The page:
When looking at these websites I wonder what sort of leads they generate. Are they generating leads from prospects that most independent advisors are seeking? I think that in many cases they aren’t.

It’s my opinion that the use of hard sell lead generation tactics is a mistake for a financial advisor that is focused on attracting mid-to-high net worth clients.

Ric Edelman

Whether you like Ric or not you have to agree that he’s done a magnificent job with self-promotion and business development. His website is a prime example of what to include on a lead generation website. There are no distracting pop-ups, and over-all the site is done with good taste.

He brings traffic to his website from his media exposure, Google Adwords, and organic search engine results.

Many financial advisors aren’t comfortable with a high level of self-promotion.

If an advisor set out to very closely copy what Ric has done over the years, and put in all of the effort he’s put in to get there, they would probably be incredibly successful, even if they never reached his notoriety.

But again, many advisors are not interested in doing self-promotion at that level, or perhaps any level at all.

What Do Many Advisor Website Developers and Marketers Suggest?

Many web development companies and marketing specialists suggest that you fill your website with articles and blog posts so that it will rank better in search engines. Although this tactic used to work, it often fails these days, unless you’re willing to make a long-term consistent effort at writing. Using financial articles or blog posts provided by a “content provider” will do little good.

Using financial articles or blog posts provided by a “content provider” will do little to help with search engine ranking.

In fact putting content on your website for the sake of search engine optimization may have a negative impact on your most valuable visitor – the referred visitor. A referred visitor often wants a small amount of information about you before they make contact. If you target an audience they are not a part of they may decide that you’re not right for them.

Some companies suggest that you should attempt to get an email address from your visitor so that you can send them newsletters and marketing messages in order to some day secure their business. Distracting pop-up newsletter request forms are often the method suggested to get the newsletter sign-ups. It’s my opinion that visit-interrupting marketing pop-ups have no place on most advisors websites.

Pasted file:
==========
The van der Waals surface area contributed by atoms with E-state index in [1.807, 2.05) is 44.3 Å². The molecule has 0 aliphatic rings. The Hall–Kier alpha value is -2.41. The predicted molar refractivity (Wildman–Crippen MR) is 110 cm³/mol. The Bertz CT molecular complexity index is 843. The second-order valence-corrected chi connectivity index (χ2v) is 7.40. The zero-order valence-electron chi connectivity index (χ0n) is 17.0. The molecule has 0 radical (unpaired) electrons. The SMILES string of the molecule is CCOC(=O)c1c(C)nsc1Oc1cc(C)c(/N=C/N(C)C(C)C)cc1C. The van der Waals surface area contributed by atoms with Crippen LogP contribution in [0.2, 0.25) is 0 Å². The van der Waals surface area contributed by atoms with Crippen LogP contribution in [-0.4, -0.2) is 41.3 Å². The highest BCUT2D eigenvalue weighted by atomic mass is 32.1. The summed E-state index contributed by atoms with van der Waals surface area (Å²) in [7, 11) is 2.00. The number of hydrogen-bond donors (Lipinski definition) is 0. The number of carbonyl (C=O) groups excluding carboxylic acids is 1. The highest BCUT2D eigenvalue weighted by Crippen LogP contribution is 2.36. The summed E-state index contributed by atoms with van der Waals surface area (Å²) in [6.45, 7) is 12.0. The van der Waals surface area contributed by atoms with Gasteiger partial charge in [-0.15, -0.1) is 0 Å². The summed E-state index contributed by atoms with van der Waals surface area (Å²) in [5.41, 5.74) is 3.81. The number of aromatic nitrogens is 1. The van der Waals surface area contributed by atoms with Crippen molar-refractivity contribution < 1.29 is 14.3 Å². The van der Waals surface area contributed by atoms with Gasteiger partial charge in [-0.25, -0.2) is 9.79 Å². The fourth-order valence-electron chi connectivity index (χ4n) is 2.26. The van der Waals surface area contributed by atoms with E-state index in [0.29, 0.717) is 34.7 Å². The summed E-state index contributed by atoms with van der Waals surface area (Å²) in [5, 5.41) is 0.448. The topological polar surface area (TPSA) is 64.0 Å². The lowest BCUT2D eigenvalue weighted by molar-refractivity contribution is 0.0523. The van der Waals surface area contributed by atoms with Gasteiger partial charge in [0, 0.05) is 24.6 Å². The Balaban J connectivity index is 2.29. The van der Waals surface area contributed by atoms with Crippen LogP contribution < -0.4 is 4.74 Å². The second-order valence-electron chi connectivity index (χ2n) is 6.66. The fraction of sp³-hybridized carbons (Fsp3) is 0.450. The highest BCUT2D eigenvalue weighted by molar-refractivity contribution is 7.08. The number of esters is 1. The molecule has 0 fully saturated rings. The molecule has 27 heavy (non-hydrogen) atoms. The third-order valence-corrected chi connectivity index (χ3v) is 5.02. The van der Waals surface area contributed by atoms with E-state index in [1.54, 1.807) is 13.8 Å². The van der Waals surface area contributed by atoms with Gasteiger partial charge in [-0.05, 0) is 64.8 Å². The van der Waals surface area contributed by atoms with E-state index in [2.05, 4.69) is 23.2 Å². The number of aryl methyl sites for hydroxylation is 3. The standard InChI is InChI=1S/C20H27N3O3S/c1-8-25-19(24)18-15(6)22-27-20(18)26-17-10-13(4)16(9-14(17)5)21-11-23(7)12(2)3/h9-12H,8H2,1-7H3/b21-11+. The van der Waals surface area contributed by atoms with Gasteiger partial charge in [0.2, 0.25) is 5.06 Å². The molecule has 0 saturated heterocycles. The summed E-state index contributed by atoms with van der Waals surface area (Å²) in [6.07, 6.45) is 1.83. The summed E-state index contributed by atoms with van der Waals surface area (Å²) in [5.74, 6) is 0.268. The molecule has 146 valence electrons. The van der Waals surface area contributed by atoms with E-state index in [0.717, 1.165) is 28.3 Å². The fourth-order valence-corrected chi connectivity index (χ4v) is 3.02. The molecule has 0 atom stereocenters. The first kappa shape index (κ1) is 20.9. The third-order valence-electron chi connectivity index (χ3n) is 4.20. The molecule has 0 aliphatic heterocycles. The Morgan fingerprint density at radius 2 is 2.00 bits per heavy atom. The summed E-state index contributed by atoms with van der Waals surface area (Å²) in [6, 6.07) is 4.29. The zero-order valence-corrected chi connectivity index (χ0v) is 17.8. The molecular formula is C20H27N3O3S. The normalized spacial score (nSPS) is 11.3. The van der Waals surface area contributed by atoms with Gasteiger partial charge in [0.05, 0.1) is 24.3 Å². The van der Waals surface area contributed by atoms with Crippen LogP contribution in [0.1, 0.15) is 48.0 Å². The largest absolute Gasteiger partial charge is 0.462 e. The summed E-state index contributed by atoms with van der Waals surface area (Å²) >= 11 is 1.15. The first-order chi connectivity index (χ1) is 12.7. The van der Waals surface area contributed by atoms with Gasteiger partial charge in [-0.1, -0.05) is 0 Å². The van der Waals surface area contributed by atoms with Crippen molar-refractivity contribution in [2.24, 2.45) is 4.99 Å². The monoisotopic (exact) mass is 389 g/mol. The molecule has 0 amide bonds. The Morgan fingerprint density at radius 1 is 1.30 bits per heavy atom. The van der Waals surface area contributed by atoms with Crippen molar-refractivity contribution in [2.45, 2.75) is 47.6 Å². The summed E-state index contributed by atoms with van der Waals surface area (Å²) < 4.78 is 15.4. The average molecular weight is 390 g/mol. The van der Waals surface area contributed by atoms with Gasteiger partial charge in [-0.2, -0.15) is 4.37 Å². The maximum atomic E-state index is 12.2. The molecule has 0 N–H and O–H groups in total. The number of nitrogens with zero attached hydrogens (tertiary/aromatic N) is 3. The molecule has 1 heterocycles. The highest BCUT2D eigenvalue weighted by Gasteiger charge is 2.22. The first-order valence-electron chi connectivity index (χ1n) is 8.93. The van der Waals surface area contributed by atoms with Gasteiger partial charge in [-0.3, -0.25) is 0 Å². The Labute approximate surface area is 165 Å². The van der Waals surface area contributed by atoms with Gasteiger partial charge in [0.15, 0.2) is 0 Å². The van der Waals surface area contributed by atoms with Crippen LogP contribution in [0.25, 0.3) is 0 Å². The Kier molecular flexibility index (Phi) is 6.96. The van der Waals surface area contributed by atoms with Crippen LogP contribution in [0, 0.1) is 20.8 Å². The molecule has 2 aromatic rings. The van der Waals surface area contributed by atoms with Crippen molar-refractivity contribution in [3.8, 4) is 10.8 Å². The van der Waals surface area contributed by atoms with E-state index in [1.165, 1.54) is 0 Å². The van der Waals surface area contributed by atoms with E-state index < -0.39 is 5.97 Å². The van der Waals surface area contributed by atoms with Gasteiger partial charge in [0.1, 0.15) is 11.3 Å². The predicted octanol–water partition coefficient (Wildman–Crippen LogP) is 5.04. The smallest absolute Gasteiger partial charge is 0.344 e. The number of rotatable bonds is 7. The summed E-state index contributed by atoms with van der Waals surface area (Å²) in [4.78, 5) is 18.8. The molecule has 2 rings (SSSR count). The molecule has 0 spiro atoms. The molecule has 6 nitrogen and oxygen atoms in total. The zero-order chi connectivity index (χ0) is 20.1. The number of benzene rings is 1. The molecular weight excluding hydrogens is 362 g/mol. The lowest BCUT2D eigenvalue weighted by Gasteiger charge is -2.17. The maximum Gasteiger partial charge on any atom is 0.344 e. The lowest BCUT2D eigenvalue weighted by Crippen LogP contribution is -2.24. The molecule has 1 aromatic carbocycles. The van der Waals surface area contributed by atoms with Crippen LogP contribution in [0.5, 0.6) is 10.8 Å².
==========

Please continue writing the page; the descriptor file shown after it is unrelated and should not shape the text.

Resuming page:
What Do I Suggest?

Many of the firms that have built large businesses have done it the old fashioned way – by networking with people in their community. It’s my belief that for financial advisors seeking mid-to-high net worth clients, networking is here to stay. A website is a requirement these days, but it shouldn’t use most of the tactics that true lead generation websites use – and it should speak most importantly to referred visitors.

There’s simply no replacement for personal networking.

An advisor has to be networking or generating referrals in other ways as detailed in this book by David Mullen, The Million Dollar Financial Advisor

My target market with Just Three Pages is advisory firms that understand that their website is a tool to help convert or assure referrals that they are a good choice for an advisor. When it comes to advisory firms, subtlety is far better than over the top marketing.

Our websites have been created to support the networking approach rather than the lead generation approach. We believe in actively asking your website visitors to reach out and contact you, but we believe in doing it with a low key professional approach. We also believe that an advisor should understand the role that their website plays, rather than hoping to have a website that brings them leads from random people searching the internet.

Generating leads and new business is important to the survival of almost every financial advisor, and especially upstarts, but how to do it well is almost never easy or quick. If you decide that you want a lead generating website then take note of the tactics used by Ric Edelman both online and offline.


A lead generation website requires:

  • Website traffic which comes from page one search results for your locality or specialty – or – a significant public awareness campaign on your part (radio show, news appearances, social media campaigns, etc).
  • Special focus on lead generation tactics within your website.

You’ll get advice from many marketing professionals who tell you that you should be active with social media and that you should have a lead generating website. I think that’s bad advice unless you’re willing to go all in and do it right, and make lead generation marketing part of your business.

If your focus is not online lead generation then don’t have a website that attempts to do it half-heartedly, because the half-hearted attempt won’t succeed. In addition, your half-hearted attempt at lead generation might end up creating a less than optimal experience for visitors that are referred to you, perhaps your most important type of lead.

What was the answer I gave to my client’s question about getting leads from his website?

“The only type of leads you should expect from your website are those that come from people who visit after someone refers them or mentions your name.”